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- Stedtfeld HW, Mittlmeier T, Landgraf P, Ewert A. The logic and clinical applications of blocking screws. J Bone Joint Surg Am. 2004; 86:17–25.
- Zlowodzki M, Bhandari M, Marek DJ, Cole PA, Kregor PJ. Operative treatment of acute distal femur fractures: systematic review of 2 comparative studies and 45 case series (1989 to 2005). J Orthop Trauma. 2006; 20(5):366–371 doi:10.1097/00005131-200605000-00013 [CrossRef].
- Krettek C, Miclau T, Schandelmaier P, Stephan C, Möhlmann U, Tscherne H. The mechanical effect of blocking screws (“Poller screws”) in stabilizing tibia fractures with short proximal or distal fragments after insertion of small-diameter intramedullary nails. J Orthop Trauma. 1999; 13(8):550–553 doi:10.1097/00005131-199911000-00006 [CrossRef].
- Krettek C, Stephan C, Schandelmaier P, Richter M, Pape HC, Miclau T. The use of Poller screws as blocking screws in stabilising tibial fractures treated with small diameter intramedullary nails. J Bone Joint Surg Br. 1999; 81(6):963–968 doi:10.1302/0301-620X.81B6.10000 [CrossRef].
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Patient Demographic Data
|Patient No./Sex/Age, y||Etiology||OTA AO Fracture Type||Open/Closed||Deformity During IM Nailing||Technique||Blocking Screw||FU, mo||Fracture Union Time, wk|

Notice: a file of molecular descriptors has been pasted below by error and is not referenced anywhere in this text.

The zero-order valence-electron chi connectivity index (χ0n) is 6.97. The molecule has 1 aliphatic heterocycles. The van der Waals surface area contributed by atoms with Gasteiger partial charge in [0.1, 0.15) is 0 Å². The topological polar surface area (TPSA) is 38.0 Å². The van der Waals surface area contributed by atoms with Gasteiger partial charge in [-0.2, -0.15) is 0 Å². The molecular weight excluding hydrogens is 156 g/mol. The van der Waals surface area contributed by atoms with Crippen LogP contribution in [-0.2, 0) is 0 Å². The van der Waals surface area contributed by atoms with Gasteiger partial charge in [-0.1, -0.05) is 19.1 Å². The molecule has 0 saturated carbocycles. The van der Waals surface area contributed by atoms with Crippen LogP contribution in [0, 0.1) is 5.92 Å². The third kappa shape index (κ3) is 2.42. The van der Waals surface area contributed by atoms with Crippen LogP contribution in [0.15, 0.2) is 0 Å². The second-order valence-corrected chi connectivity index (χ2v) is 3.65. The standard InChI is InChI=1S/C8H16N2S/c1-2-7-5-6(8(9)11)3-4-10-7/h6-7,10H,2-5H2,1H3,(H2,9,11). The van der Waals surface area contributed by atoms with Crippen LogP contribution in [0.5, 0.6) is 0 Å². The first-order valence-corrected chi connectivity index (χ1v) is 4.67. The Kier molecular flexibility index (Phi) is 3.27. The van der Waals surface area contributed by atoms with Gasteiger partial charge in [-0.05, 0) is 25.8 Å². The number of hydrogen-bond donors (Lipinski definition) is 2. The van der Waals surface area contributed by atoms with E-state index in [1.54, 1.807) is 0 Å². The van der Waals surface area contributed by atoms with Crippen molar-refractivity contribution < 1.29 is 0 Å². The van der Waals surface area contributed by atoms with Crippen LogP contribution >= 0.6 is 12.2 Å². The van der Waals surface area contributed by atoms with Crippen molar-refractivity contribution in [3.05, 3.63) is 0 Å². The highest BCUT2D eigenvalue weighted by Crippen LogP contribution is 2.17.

|1/M/28||Traffic accident, polytrauma||32 B2||Closed||Varus at coronal plane||Antegrade||1 to distal from medial side||24||12|
|2/M/49||Traffic accident, polytrauma||32 A3||Closed||Recurvatum at sagittal plane||Antegrade||1 to distal from anterior side; 1 to proximal from posterior side||18||12|
|3/M/31||Traffic accident, polytrauma||32 C3||Open; type 2||Recurvatum at sagittal plane||Antegrade||1 to distal from anterior side||12||32|
|4/M/53||Fall from height||32 A2||Closed||Recurvatum at sagittal plane||Antegrade||1 to distal from anterior side||25||8|
|5/M/38||Gunshot||33 A3||Open; type 3C||Recurvatum at sagittal plane||Retrograde||1 to distal from anterior side||12||16|
|6/F/30||Traffic accident, polytrauma||33 A3||Open; type 3A||Medial translation at coronal plane||Retrograde||1 to distal from lateral side||48||8|
|7/F/37||Falling down||32 A3||Closed||Recurvatum at sagittal plane||Retrograde||1 to distal from lateral side||20||10|
|8/M/35||Gunshot||33 A3||Open; type 3C||Recurvatum at sagittal plane||Retrograde||1 to distal from lateral side||48||8|
|9/M/58||Falling down||33 A1||Closed||Valgus at coronal plane||Retrograde||1 to distal from lateral side||15||12|
|10/M/22||Motorcycle accident||33 A2||Open; type 3A||Recurvatum at sagittal plane||Retrograde||1 to distal from lateral side; 1 to distal from anterior side||48||13|
|11/F/27||Traffic accident||33 A3||Closed||Recurvatum at sagittal plane||Retrograde||1 to distal from anterior side||24||11|
|12/M/37||Motorcycle accident||32 A3||Closed||Varus at coronal plane||Antegrade||1 to distal from medial side||36||14|
|13/M/55||Falling down||33 A2||Closed||Recurvatum at sagittal plane||Antegrade||1 to distal from anterior side||14||10|
|14/F/44||Traffic accident||33 A3||Closed||Recurvatum at sagittal plane||Antegrade||1 to distal from anterior side||32||15|
|15/F/38||Traffic accident||33 A2||Open; type 2||Valgus at coronal plane||Retrograde||1 to distal from lateral side||18||8|